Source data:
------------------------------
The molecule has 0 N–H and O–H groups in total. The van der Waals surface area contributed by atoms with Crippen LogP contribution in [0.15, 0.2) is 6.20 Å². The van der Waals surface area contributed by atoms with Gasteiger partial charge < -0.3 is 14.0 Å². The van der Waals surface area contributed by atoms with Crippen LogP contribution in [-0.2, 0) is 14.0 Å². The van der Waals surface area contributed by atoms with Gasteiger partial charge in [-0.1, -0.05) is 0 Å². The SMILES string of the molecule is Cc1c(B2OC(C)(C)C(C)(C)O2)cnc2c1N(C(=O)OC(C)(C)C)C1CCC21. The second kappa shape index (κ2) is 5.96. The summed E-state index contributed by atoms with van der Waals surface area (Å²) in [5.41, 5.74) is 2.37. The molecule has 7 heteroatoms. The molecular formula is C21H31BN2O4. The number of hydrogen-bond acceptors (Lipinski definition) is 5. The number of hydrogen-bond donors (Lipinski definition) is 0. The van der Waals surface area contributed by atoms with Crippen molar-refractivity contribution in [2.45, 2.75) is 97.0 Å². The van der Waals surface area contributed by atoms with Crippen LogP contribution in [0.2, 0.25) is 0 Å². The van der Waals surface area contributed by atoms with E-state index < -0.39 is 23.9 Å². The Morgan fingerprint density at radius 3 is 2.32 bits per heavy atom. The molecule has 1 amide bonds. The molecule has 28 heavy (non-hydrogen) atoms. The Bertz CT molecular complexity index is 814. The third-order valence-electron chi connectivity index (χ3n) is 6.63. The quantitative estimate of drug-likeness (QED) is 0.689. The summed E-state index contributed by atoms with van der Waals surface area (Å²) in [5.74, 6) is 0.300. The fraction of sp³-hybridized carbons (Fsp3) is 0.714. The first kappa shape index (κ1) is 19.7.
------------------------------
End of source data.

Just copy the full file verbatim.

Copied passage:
The molecule has 0 N–H and O–H groups in total. The van der Waals surface area contributed by atoms with Crippen LogP contribution in [0.15, 0.2) is 6.20 Å². The van der Waals surface area contributed by atoms with Gasteiger partial charge < -0.3 is 14.0 Å². The van der Waals surface area contributed by atoms with Crippen LogP contribution in [-0.2, 0) is 14.0 Å². The van der Waals surface area contributed by atoms with Gasteiger partial charge in [-0.1, -0.05) is 0 Å². The SMILES string of the molecule is Cc1c(B2OC(C)(C)C(C)(C)O2)cnc2c1N(C(=O)OC(C)(C)C)C1CCC21. The second kappa shape index (κ2) is 5.96. The summed E-state index contributed by atoms with van der Waals surface area (Å²) in [5.41, 5.74) is 2.37. The molecule has 7 heteroatoms. The molecular formula is C21H31BN2O4. The number of hydrogen-bond acceptors (Lipinski definition) is 5. The number of hydrogen-bond donors (Lipinski definition) is 0. The van der Waals surface area contributed by atoms with Crippen molar-refractivity contribution in [2.45, 2.75) is 97.0 Å². The van der Waals surface area contributed by atoms with Crippen LogP contribution in [0.2, 0.25) is 0 Å². The van der Waals surface area contributed by atoms with E-state index < -0.39 is 23.9 Å². The Morgan fingerprint density at radius 3 is 2.32 bits per heavy atom. The molecule has 1 amide bonds. The molecule has 28 heavy (non-hydrogen) atoms. The Bertz CT molecular complexity index is 814. The third-order valence-electron chi connectivity index (χ3n) is 6.63. The quantitative estimate of drug-likeness (QED) is 0.689. The summed E-state index contributed by atoms with van der Waals surface area (Å²) in [5.74, 6) is 0.300. The fraction of sp³-hybridized carbons (Fsp3) is 0.714. The first kappa shape index (κ1) is 19.7.